[Onto some targets that are too low for the DOB from my shed]

M46,47, 48 - I centered on Sirius then swung to the left, I bumped into M48! Slightly trickier, but not a problem, I was soon onto M46 & M47.

I decided to grab some galaxies, so I headed for Cassiopia and M31... In my fuzzly short sighted view, I could see the "W" of Cassiopia and I know that three of them point to Mirach. So I centered the binos on Mirach. It was tricky but manageable...

M31,32,110 - From Mirach I panned right and these was M31. It was huge in the FOV (unexpected). M110 was sitting out to the right (Can I really see M110 at x16 magnification = yes I can). I look to the other side of M31 and tucked close-by I see M32, its small but bright enough to be easy. I am still amazed that binos can pick out M110 as I try to pick out the lanes in M31. The core is bright and the dust disk extends endlessly out into space. Maybe I can see the black lanes crossing the disks but I cant see the black lanes running up the side. I go back to M110, it really has impressed me to see this in binos :)

M33 - I pan left back to Mirach and continue left to M33. A small fuzzy patch comes into the FOV. Compared to M31 then theres "no much to see here", but if you know how hard it is to see this in a scope then to see this lovely disk feels like a real achievement!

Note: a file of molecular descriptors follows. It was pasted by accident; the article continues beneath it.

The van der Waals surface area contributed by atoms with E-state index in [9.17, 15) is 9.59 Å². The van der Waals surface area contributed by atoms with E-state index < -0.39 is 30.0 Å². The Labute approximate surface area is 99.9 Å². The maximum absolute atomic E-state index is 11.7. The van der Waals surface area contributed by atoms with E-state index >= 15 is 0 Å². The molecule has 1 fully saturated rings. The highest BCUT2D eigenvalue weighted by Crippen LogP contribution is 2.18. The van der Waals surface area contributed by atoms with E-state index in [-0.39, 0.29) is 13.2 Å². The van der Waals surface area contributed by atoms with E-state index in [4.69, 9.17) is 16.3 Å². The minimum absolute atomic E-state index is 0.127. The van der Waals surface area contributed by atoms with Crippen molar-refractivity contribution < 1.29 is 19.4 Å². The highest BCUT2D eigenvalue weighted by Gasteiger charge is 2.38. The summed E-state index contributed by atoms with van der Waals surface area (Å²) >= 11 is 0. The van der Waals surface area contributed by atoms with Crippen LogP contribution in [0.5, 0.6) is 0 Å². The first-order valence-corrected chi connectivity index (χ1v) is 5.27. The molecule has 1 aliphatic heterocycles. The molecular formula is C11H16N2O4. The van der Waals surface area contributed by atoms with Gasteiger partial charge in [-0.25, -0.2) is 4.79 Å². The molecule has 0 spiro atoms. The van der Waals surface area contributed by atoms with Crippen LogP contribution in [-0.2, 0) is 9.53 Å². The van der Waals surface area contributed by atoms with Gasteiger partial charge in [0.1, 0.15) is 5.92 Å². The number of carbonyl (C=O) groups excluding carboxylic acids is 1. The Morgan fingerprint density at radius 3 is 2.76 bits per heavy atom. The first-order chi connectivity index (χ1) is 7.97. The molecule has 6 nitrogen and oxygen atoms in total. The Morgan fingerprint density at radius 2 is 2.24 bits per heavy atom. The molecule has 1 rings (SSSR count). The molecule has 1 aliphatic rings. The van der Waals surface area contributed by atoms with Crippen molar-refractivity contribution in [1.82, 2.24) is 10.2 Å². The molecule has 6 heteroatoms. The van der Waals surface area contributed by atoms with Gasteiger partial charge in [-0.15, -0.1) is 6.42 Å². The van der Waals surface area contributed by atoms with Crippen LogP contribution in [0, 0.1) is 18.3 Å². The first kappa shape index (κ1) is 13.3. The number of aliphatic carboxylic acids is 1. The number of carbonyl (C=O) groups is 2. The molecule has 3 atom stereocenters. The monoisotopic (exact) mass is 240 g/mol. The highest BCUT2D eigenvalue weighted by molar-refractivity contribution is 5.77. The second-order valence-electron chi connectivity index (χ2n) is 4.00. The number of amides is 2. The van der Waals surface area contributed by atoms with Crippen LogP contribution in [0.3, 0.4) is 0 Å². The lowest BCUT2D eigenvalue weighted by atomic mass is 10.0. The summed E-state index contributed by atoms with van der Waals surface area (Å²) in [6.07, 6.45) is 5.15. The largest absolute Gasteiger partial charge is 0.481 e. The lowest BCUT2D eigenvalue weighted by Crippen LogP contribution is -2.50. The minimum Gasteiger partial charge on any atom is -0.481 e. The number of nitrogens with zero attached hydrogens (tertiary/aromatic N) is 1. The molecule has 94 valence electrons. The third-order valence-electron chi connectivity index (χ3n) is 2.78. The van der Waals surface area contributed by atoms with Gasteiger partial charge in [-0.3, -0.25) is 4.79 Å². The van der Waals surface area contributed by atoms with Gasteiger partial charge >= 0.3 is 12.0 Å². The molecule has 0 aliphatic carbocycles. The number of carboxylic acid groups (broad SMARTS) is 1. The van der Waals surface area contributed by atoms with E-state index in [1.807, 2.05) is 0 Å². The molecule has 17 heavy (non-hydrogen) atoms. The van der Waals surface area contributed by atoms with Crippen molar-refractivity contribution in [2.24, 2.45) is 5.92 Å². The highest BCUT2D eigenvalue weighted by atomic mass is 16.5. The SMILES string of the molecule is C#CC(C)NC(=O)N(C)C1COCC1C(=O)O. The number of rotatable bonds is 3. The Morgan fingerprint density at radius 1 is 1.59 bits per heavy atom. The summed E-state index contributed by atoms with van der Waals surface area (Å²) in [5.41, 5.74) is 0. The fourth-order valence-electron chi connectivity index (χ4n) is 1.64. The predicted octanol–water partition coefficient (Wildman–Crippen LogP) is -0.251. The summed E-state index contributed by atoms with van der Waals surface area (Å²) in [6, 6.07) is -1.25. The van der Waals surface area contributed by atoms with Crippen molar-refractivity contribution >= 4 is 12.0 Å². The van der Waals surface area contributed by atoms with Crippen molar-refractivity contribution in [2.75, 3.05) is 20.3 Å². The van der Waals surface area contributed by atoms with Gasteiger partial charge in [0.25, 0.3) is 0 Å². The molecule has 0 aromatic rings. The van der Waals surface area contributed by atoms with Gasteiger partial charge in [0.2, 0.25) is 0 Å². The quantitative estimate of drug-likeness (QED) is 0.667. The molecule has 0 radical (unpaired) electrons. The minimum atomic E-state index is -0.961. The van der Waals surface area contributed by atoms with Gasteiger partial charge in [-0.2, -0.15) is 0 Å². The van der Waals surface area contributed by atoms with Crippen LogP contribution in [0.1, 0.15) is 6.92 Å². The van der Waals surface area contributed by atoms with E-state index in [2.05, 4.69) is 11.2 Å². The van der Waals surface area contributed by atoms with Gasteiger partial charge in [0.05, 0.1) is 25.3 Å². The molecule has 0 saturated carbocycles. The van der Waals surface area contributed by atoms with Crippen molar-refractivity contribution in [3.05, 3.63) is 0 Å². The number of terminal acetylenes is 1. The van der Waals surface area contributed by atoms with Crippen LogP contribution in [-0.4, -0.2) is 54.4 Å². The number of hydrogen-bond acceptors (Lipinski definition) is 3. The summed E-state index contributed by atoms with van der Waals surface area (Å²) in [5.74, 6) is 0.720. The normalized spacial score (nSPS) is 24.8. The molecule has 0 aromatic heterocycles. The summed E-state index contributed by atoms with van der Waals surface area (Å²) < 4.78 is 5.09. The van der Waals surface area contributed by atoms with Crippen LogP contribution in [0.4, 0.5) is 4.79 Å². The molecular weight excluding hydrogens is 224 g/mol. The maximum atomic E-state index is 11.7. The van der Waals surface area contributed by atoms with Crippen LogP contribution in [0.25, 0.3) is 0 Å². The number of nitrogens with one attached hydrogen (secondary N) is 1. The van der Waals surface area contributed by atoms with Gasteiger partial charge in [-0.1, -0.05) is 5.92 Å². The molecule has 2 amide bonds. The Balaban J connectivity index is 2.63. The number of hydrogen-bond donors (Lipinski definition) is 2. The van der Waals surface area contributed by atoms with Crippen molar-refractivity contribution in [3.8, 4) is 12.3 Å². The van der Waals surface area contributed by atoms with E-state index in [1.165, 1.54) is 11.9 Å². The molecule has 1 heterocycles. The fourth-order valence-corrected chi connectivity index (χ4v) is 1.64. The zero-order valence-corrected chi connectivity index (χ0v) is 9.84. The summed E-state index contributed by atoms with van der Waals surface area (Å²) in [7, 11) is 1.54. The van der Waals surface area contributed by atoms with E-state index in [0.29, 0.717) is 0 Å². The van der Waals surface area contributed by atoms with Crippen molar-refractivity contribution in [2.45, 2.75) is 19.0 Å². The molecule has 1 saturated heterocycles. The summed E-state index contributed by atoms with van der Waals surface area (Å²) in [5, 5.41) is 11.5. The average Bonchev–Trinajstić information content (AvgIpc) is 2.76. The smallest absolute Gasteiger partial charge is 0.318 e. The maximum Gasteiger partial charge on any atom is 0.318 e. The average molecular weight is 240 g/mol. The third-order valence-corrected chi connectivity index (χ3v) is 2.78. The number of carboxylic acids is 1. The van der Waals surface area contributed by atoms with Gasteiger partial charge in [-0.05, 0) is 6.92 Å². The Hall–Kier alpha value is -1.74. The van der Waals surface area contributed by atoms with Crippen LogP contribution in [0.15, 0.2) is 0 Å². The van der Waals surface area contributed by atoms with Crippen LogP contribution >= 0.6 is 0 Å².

[I decide that I need MORE galaxies, so I set off to the side of the house where I can see the Plough coming around from the east.]

M51 - I had started with M101 but couldn't find it. So I moved to the easier M51. I centered the binos on the first star in the handle of the plough (Alkaid) and panned right. A fuzzy blob came into the view. M51. It was smaller and less bright than M33 but it was good to see it.

M101 - with this success, I went back to M101. Pan left back to Alkaid then a bit more left and up, nope. Back down. A faint fuzzy passed through the FOV. There it is! It was bigger than M51 but much fainter. I checked it out as at the same time I put my hand into my pocket (it was a very cold hand).

[clouds were gathering in the east, my hand was cold, my glasses were abandoned on the garden table!, I decided to call it a night...]

Overall, I was very impressed with what I was able to find. The binos provided a lovely black sky. The stars were lovely and sharp. The galaxies that I picked were bright and clear.

Finding the small open clusters (tight and fuzzy) was good. [As a fan of nebula and galaxies, I am not sure that I can be converted to wide field star viewing so I may need to work on a way to get filters into the EPs and get some more nebula into the view... something for me to ponder. But a great way to spend an hour on a cold evening, it will certainly allow me to easily drop down to brighter targets towards the horizon.

Clear skies, Alan

 

 

 

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Very nice report, you bagged a lot of nice DSOs. You have clearly been bitten by the bino bug. Picking up M110 with bins does not come as a surprise to me, I have done it in 10x50s. One area to check out is that around the Double Cluster. Apart from the Double Cluster itself, there are many other fuzzies in the neighbourhood.

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Excellent details. Sounds like you got an exercise workout while Star-gazing. Thanks for the report.